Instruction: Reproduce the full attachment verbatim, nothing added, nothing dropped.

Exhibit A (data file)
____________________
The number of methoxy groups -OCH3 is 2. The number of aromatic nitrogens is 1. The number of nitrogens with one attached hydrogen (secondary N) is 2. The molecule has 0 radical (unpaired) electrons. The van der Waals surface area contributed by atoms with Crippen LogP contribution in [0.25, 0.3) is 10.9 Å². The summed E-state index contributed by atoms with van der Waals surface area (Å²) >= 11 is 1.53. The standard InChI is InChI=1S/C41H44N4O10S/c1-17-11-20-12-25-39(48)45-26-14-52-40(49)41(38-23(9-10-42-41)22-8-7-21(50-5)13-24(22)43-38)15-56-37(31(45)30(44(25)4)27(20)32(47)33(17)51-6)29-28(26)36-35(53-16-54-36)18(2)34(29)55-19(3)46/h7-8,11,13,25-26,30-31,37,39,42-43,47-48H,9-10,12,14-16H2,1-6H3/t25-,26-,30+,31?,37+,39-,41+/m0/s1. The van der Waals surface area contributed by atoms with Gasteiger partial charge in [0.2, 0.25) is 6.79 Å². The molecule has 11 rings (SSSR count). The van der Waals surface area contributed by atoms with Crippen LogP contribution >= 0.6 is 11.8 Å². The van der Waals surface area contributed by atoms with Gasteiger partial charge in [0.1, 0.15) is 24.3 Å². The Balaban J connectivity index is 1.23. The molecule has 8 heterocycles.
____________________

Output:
The number of methoxy groups -OCH3 is 2. The number of aromatic nitrogens is 1. The number of nitrogens with one attached hydrogen (secondary N) is 2. The molecule has 0 radical (unpaired) electrons. The van der Waals surface area contributed by atoms with Crippen LogP contribution in [0.25, 0.3) is 10.9 Å². The summed E-state index contributed by atoms with van der Waals surface area (Å²) >= 11 is 1.53. The standard InChI is InChI=1S/C41H44N4O10S/c1-17-11-20-12-25-39(48)45-26-14-52-40(49)41(38-23(9-10-42-41)22-8-7-21(50-5)13-24(22)43-38)15-56-37(31(45)30(44(25)4)27(20)32(47)33(17)51-6)29-28(26)36-35(53-16-54-36)18(2)34(29)55-19(3)46/h7-8,11,13,25-26,30-31,37,39,42-43,47-48H,9-10,12,14-16H2,1-6H3/t25-,26-,30+,31?,37+,39-,41+/m0/s1. The van der Waals surface area contributed by atoms with Gasteiger partial charge in [0.2, 0.25) is 6.79 Å². The molecule has 11 rings (SSSR count). The van der Waals surface area contributed by atoms with Crippen LogP contribution >= 0.6 is 11.8 Å². The van der Waals surface area contributed by atoms with Gasteiger partial charge in [0.1, 0.15) is 24.3 Å². The Balaban J connectivity index is 1.23. The molecule has 8 heterocycles.